It is easy to appreciate why the sun would become an object of reverence, even adoration, in the ancient world. The sun gave light and provided warmth and encouraged growth and determined the passage of time. The worship accorded the sun by many of mankind’s human ancestors is certainly understandable.
Even in the Judaeo-Christian tradition the sun and its rays are often used as metaphors for Divinity. Ezekiel viewed temple ministers reverencing the sun: “And behold, at the entrance to the temple of the LORD, between the porch and the altar, were about twenty-five men with their backs to the temple of the LORD and their faces toward the east; and they were prostrating themselves eastward toward the sun.” Malachi prophesied the arrival of the Messiah with sun imagery: “But for you who fear My name, the sun of righteousness will rise with healing in its wings; and you will go forth and skip about like calves from the stall.”
Zachary also visualized the arrival of the Messiah as a sunrise: “…the daybreak from on high will visit us to shine on those who sit in darkness and death’s shadow, to guide our feet into the path of peace.” Jesus, of course, envisioned himself as “the light of the world.” And the second reading at Mass this Sunday finds St. Paul employing several solar references: “For our salvation is nearer now than when we first believed; the night is advanced, the day is at hand. Let us then throw off the works of darkness and put on the armor of light; let us conduct ourselves properly as in the day…”
So pervasive and so compelling is the imagery of the sun as a god and especially of Jesus as a stellar celebrity that even the supremely orthodox teacher and Pope, Benedict XVI, favors the celebration of Mass, and perhaps prayer in general, to be facing East, facing the rising sun, facing the new day, and also facing that earthly location, Jerusalem, where God first revealed himself in word and in flesh.
Pope Benedict even suggests that when church buildings or church communities are not geographically facing Eastward a large crucifix should be placed centrally on the altar flanked with majestic candles symbolizing the saving activity of Christ on Calvary, which did indeed take place in the East, on Jerusalem’s dreadful mount. This Benedictine option is visible in a number of churches locally and elsewhere.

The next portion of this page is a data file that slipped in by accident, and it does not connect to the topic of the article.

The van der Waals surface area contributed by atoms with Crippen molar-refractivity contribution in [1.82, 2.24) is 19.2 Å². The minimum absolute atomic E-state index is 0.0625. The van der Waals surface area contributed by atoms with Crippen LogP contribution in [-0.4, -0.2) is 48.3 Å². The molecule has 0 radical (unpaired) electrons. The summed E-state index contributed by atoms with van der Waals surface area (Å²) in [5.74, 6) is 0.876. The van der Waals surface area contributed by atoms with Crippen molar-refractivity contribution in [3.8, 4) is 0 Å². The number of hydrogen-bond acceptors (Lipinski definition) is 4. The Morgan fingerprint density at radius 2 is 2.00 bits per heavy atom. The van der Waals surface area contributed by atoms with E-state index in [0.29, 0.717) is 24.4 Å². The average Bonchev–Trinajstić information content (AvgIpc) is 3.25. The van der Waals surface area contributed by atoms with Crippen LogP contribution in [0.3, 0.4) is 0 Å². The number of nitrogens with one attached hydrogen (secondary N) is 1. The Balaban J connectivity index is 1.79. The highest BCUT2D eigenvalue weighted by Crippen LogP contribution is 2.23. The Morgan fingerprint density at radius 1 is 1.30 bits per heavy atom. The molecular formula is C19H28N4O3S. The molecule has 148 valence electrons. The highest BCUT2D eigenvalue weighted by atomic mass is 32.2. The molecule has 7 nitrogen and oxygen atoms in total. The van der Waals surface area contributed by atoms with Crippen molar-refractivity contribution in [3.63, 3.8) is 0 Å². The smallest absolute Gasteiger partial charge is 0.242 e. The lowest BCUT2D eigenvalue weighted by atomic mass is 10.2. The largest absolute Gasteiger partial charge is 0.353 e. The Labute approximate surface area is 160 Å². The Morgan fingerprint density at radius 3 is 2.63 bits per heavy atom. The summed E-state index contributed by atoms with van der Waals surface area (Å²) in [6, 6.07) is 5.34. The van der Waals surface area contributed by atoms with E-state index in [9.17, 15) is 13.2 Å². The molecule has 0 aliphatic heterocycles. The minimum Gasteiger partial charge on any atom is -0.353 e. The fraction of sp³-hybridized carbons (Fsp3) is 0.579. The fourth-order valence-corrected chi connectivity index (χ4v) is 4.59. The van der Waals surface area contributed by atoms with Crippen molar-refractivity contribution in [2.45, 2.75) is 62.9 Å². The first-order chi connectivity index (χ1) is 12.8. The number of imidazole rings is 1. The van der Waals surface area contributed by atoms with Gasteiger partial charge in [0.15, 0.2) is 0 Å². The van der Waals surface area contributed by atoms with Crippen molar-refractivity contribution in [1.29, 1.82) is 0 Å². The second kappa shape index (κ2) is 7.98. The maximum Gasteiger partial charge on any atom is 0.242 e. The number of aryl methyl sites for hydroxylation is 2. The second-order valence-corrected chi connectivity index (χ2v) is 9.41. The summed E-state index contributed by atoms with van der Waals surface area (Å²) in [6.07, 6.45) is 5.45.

Now, Pope Benedict is certainly liturgically correct in insisting that a crucifix or an artistic representation of the Passion and Death of Christ should be prominently displayed wherever Mass is celebrated. (A figure of the Risen Christ may certainly be displayed in church, but never displacing a prominent depiction of Christ at the moment of his death, as renewal is the central action of the Mass.)
But a large crucifix on the altar of sacrifice is clearly redundant. The eyes of all at Mass should have a clear, unobstructed, continuing view of the Sacred Species, of the Sacred Body and Precious Blood of Our Lord Jesus Christ, presented separately on the altar as at the moment of Christ’s death. As St. John quotes the Jewish Scriptures, “And they shall look upon him whom they have pierced.” Certainly the Catholic Mass, the Roman Liturgy, is an occasion when reality should take precedence over symbolism — and in this case, it is the Real Presence of Christ in the consecrated Eucharist that should absorb every fiber of the worshipper’s attention and adoration.
How fortunate for contemporary Catholic congregations to have the substance of Christ’s Body and the element of His Blood visibly located in the midst of the worshipping community for their enduring adoration and comfort. While the elevation of the sacred Body and precious Blood, highlighted by the tone of bells, is inspiring and uplifting, Christ’s continued Real Presence in the midst of the assembly on the paten and in the chalice should certainly be the focus as well as the delight of the faithful.
A basking in the wonder of Christ’s Divine Presence, rather than a momentary glimpse of the Master’s elevated Flesh and Blood, is more than appropriate. The Memorial Acclamation joyously declared after the consecration of the Eucharist, “When we eat this Bread and drink this Cup, we proclaim your Death, O Lord, until you come again,” clearly connotes a continued celebration of Christ’s saving death, a sustained celebration, certainly enduring for the remainder of the Eucharistic Prayer and through the reception of Holy Communion and then into daily life.
The Second Coming of Christ, like the sun rising from the East, honored during Advent and professed weekly in Creed, “…he will come again in glory to judge the living and the dead...” must never overshadow today’s Real Presence of Christ, gifted to the believing community through the Eucharist. The Body given and the Blood shed are no metaphors; they are the heart and soul of Catholicism.